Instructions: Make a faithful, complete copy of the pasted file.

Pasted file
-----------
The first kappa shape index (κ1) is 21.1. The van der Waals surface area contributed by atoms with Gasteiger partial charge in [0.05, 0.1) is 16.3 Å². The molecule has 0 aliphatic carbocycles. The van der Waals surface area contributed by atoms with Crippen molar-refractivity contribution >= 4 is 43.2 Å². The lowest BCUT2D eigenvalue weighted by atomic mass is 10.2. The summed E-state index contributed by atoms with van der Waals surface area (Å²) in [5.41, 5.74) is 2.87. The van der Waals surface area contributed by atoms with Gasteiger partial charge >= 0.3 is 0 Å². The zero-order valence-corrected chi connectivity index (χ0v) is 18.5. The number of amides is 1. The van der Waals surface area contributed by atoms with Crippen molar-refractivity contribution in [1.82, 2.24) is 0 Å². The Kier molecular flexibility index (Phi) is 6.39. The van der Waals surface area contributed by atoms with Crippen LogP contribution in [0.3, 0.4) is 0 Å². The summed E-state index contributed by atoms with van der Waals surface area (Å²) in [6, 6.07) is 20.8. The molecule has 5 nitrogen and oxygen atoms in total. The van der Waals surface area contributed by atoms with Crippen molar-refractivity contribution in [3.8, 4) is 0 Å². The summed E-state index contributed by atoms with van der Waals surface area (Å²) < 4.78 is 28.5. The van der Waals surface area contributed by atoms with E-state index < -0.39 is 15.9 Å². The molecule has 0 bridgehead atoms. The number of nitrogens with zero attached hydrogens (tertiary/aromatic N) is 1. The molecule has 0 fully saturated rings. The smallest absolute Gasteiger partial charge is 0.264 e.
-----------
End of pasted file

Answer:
The first kappa shape index (κ1) is 21.1. The van der Waals surface area contributed by atoms with Gasteiger partial charge in [0.05, 0.1) is 16.3 Å². The molecule has 0 aliphatic carbocycles. The van der Waals surface area contributed by atoms with Crippen molar-refractivity contribution >= 4 is 43.2 Å². The lowest BCUT2D eigenvalue weighted by atomic mass is 10.2. The summed E-state index contributed by atoms with van der Waals surface area (Å²) in [5.41, 5.74) is 2.87. The van der Waals surface area contributed by atoms with Gasteiger partial charge >= 0.3 is 0 Å². The zero-order valence-corrected chi connectivity index (χ0v) is 18.5. The number of amides is 1. The van der Waals surface area contributed by atoms with Crippen molar-refractivity contribution in [1.82, 2.24) is 0 Å². The Kier molecular flexibility index (Phi) is 6.39. The van der Waals surface area contributed by atoms with Crippen LogP contribution in [0.3, 0.4) is 0 Å². The summed E-state index contributed by atoms with van der Waals surface area (Å²) in [6, 6.07) is 20.8. The molecule has 5 nitrogen and oxygen atoms in total. The van der Waals surface area contributed by atoms with Crippen molar-refractivity contribution in [3.8, 4) is 0 Å². The summed E-state index contributed by atoms with van der Waals surface area (Å²) < 4.78 is 28.5. The van der Waals surface area contributed by atoms with E-state index < -0.39 is 15.9 Å². The molecule has 0 bridgehead atoms. The number of nitrogens with zero attached hydrogens (tertiary/aromatic N) is 1. The molecule has 0 fully saturated rings. The smallest absolute Gasteiger partial charge is 0.264 e.